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 6/8/2007 (Price: $39.99; Age: 5 and Up)

Maestro by AMAZING INNOVATIONS / AbsolutelyNew

In this innovative musical sequence game, an internal computer chooses a “preview sequence” of three notes at random, and then plays them embedded with a melodic strain. Players push a button when they recognize the original triad within the sequence. The higher you score, the faster the music plays, increasing the challenge. This game stimulates ear training, and multiple units can be wired together so that two or more can play at once. Blinking lights add interest to the music being played.

Specialty Retailers, have this be your link
 6/8/2007 (Price: $14.99; Age: 6 and Up)


With a full-color LCD screen, hand-mounted tweeters and a back-mounted woofer, a USB connector and MPE and MP4 playback, RS Media can display and store data easily from a PC. Users can utilize the personality editor to edit his movements, sound and video files, and even programming. Launch date: Fall 2007.

Specialty Retailers, have this be your link
 6/8/2007 (Price: $299.00; Age: 8 and Up)

Watch the Cinema of Fear  Plush - Series 2 - Jason Voorhees Video
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Cinema of Fear Plush - Series 2 - Jason Voorhees by MEZCO TOYZ

MEZCO Toyz joined forces with Warner Bros. Studios to breathe life into some otherwise very dead characters. MEZCO released the second Cinema of Fear series of Friday the 13th and A Nightmare on Elm Street Deluxe Plush characters combining highly detailed roto-cast heads, hands and feet with a plush body and removable fabric outfit. Jason Voorhees from "Friday the 13th Part 2" features the “sack mask” look he experimented with before settling on his hockey mask and includes pick axe accessory. Each stands approximately 13" tall.

Specialty Retailers, have this be your link
 4/22/2009 (Price: $30.00; Age: 18 and Up)

Spykee Spy Robot Erector Set by MECCANO

This spy robot, equipped with a video camera, microphone, loudspeaker and two motors, can be controlled from a computer through WiFi connection, and from anywhere via the Internet. Able to move, take photos and record video and sound, the robot acts as a telephone, digital music player and video surveillance device, whereby it sends email alerts upon detecting movement. Spykee returns to his charging station when his battery is running low. Spykee “is not only an erector set, in which you can build three different models, but also a high-tech electronic toy with practical use — fun for both kids and adults!” Marsha Cannonie of Nikko America told TDmonthly. Launch date: September 2007.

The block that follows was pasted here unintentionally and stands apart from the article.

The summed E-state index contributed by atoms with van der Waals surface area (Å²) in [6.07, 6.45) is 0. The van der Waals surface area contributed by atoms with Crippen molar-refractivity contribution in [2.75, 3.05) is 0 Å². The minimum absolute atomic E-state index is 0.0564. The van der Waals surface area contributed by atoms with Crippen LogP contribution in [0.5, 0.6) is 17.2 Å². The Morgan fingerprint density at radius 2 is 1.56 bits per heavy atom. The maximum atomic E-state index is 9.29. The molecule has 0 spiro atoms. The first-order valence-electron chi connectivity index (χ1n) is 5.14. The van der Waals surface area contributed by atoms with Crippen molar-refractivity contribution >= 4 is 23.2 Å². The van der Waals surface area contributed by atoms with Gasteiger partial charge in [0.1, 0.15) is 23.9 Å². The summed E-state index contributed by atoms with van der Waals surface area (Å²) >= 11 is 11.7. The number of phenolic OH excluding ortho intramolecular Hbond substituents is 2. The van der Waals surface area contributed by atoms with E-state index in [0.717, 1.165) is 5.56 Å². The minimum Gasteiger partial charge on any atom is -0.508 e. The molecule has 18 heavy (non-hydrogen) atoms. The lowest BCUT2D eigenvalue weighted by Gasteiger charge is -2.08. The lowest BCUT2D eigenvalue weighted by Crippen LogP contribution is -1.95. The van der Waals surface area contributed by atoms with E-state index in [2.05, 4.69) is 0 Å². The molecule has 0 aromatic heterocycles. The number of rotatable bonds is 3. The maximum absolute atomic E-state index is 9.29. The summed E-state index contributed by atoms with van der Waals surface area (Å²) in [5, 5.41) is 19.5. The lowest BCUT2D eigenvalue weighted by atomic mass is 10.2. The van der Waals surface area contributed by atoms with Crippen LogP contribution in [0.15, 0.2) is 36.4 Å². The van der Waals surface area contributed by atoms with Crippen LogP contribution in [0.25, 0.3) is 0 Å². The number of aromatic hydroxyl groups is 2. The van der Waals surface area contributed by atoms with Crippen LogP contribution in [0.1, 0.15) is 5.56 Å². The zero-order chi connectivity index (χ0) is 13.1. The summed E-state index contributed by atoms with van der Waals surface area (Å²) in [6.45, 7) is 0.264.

Specialty Retailers, have this be your link
 2/23/2007 (Price: $299.00; Age: 8 and Up)

Laser Dance Matrix by APPLIED SCIENCES

We've all seen the “Dance Dance Revolution” craze and the myriad plastic floor pad knockoffs. Now, Applied Sciences, a company with real scientists, is introducing a laser-triggered "pad" that works with no moving parts (except feet), and only floor to dance on. The player dances between laser beams to any type of DDR game: “Stepmania,” “In the Groove” and “Dance Dance Revolution” itself. A. Smyth (a real scientist) said the reaction to the prototype — from retailers, schools, kids, college students and old fogies — has been overwhelming: "We totally underestimated the response." The first human to test the completed prototype, Smyth explained that the coolest thing about playing it was "the fact that the floor had become the controller. For most people, though, the coolest things are the lasers."